Charles Town, SC: P. Timothy, 1741. [Washington: Wm. Q. Force, 1836], 1836. Disbound. Very Good binding. Item #6392
Octavo. viii, xiii, , 80 pp. Removed from binding. From: Tracts and Other Papers, Relating Principally to the Origins, Settlement, and Progress of the Colonies in North America. Volume I (1836). Here in modern laid paper wrappers. A bright copy with limited toning to the leaves; the first 8 pages, seems to be duplicated including the title page, the dedication to Ogelthorpe, and the first leaf of the Preface.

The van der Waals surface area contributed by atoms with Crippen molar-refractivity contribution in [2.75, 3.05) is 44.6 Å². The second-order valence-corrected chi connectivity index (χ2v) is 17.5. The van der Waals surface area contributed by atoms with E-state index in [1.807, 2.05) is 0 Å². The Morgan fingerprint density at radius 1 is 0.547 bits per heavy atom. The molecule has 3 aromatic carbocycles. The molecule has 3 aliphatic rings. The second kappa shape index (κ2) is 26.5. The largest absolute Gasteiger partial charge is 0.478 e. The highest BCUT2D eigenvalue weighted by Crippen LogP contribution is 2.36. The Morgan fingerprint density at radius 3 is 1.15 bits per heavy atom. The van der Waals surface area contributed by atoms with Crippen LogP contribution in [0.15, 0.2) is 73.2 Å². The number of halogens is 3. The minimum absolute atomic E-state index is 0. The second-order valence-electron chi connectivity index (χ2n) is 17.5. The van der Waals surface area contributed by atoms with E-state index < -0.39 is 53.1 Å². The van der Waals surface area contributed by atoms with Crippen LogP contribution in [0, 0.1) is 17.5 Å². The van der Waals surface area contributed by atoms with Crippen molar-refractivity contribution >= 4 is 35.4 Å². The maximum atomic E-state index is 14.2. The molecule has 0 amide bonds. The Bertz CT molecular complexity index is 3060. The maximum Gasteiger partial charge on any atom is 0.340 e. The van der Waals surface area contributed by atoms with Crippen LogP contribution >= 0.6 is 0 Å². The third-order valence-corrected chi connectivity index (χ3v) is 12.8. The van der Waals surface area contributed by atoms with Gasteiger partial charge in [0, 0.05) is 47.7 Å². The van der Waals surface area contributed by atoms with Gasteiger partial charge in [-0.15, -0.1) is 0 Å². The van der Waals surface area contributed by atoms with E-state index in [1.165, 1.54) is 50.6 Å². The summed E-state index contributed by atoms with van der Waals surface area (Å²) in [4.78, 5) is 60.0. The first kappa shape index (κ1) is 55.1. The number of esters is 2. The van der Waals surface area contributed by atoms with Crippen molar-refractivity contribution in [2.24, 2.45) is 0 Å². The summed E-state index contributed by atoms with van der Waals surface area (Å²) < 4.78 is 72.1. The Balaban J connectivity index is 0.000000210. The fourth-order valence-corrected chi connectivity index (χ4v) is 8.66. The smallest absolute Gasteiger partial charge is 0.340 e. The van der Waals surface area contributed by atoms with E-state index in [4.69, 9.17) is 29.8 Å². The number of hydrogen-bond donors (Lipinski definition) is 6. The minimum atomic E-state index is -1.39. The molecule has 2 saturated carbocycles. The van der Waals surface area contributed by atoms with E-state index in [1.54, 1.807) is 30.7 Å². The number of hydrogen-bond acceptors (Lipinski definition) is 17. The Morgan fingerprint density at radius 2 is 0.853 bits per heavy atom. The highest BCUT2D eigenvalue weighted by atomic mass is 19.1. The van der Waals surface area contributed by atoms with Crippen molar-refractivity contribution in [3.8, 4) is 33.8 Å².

"The most interesting of all books about Georgia written in the colonial period, for attack is almost always more interesting than praise. The authors were driven out of Georgia and took refuge in Charleston in 1740, and they give here their account of what they felt to be Oglethorpe’s despotism. The work is a masterpiece of invective and one of the cornerstones of the historical literature of Georgia. John Wesley was at Savannah at this time, and the book charges him with arbitrary conduct, especially after his attempts to marry a lady who refused him and instead married Mr. William Williamson of Savannah" Streeter 1147. Church corroborates Streeter's assessment writing, "It contains a masterly statement of the author's alleged grievances against Oglethorpe, and is one of the most expert pieces of writing to be found in our early literature" Church 940. Clark I, 161; Howes T-6; Sabin 94218.